A Calliope, the smallest of hummingbirds in the U.S., made an unprecedented appearance to north Mississippi in November during the Strawberry Plains Wildlife Photography Workshop - What Luck! Instructors Curt Hart and Allen Sparks both photographed the tiny bird. Notice the brown feathers and spotted neck. If you look closely, you may also notice a splotch or purple on the neck – A telltale feature of the Calliope. Bob Sargent, Hummer/Bird Study Group, traveled from his home in Alabama to put the tiniest of bands on the bird. As Bob told us, “Calliope is super rare.” He had never seen one in North Mississippi – The closest was Jackson, 15 years ago. The word was out – Birders from around the region pilgrimaged to SPAC for a chance to add a species to their life lists! The Calliope typically inhabits mountain areas in the northwestern states. It is the smallest long-distance avian migrant in the world and spends its winters in Mexico. But as Bob said, “they have wings, they don’t read field guides, and they go where they jolly well please!” The bird has not been spotted since 11/17 but we’re still watching!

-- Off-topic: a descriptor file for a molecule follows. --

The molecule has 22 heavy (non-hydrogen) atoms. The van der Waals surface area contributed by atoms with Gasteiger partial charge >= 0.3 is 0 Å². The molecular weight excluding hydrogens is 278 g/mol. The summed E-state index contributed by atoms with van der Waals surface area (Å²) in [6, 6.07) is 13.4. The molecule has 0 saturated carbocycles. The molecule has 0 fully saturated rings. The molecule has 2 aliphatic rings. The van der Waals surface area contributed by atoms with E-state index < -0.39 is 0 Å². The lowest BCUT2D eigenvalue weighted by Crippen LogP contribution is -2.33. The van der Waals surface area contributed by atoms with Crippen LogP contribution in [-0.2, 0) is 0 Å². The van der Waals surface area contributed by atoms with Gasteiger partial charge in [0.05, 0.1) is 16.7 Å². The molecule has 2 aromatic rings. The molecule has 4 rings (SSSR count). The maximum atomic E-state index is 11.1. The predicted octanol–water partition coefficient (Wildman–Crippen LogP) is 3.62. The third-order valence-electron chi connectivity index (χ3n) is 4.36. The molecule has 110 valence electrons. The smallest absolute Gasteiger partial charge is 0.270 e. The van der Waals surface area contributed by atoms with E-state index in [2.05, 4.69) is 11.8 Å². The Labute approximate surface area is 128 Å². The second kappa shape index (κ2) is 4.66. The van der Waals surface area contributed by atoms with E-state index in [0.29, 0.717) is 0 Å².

For more pictures, check out Curt Hart's additional photos, of the bird and the banding at http://www.flickr.com/photos/allhart/6354745611/in/photostream
For more about the the Calliope Hummingbird, visit All About Birds at